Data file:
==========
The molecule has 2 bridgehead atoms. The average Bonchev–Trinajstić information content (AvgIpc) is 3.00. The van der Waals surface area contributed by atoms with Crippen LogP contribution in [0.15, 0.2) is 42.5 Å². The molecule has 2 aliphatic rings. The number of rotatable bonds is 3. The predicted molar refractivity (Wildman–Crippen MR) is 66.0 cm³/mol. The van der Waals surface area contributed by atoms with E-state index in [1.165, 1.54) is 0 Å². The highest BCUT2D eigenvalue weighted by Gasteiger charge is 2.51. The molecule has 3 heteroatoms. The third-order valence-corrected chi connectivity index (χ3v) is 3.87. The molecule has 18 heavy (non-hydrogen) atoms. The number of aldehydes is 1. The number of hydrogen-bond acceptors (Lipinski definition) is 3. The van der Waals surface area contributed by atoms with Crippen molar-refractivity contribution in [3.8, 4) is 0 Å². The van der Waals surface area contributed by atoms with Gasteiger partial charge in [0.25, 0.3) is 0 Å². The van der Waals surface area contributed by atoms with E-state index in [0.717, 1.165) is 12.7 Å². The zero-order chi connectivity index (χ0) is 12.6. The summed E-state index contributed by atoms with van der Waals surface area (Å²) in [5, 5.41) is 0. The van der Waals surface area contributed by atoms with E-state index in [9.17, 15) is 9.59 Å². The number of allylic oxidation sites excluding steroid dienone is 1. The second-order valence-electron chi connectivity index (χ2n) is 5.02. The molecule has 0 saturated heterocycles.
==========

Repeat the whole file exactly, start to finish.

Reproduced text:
The molecule has 2 bridgehead atoms. The average Bonchev–Trinajstić information content (AvgIpc) is 3.00. The van der Waals surface area contributed by atoms with Crippen LogP contribution in [0.15, 0.2) is 42.5 Å². The molecule has 2 aliphatic rings. The number of rotatable bonds is 3. The predicted molar refractivity (Wildman–Crippen MR) is 66.0 cm³/mol. The van der Waals surface area contributed by atoms with E-state index in [1.165, 1.54) is 0 Å². The highest BCUT2D eigenvalue weighted by Gasteiger charge is 2.51. The molecule has 3 heteroatoms. The third-order valence-corrected chi connectivity index (χ3v) is 3.87. The molecule has 18 heavy (non-hydrogen) atoms. The number of aldehydes is 1. The number of hydrogen-bond acceptors (Lipinski definition) is 3. The van der Waals surface area contributed by atoms with Crippen molar-refractivity contribution in [3.8, 4) is 0 Å². The van der Waals surface area contributed by atoms with Gasteiger partial charge in [0.25, 0.3) is 0 Å². The van der Waals surface area contributed by atoms with E-state index in [0.717, 1.165) is 12.7 Å². The zero-order chi connectivity index (χ0) is 12.6. The summed E-state index contributed by atoms with van der Waals surface area (Å²) in [5, 5.41) is 0. The van der Waals surface area contributed by atoms with E-state index in [9.17, 15) is 9.59 Å². The number of allylic oxidation sites excluding steroid dienone is 1. The second-order valence-electron chi connectivity index (χ2n) is 5.02. The molecule has 0 saturated heterocycles.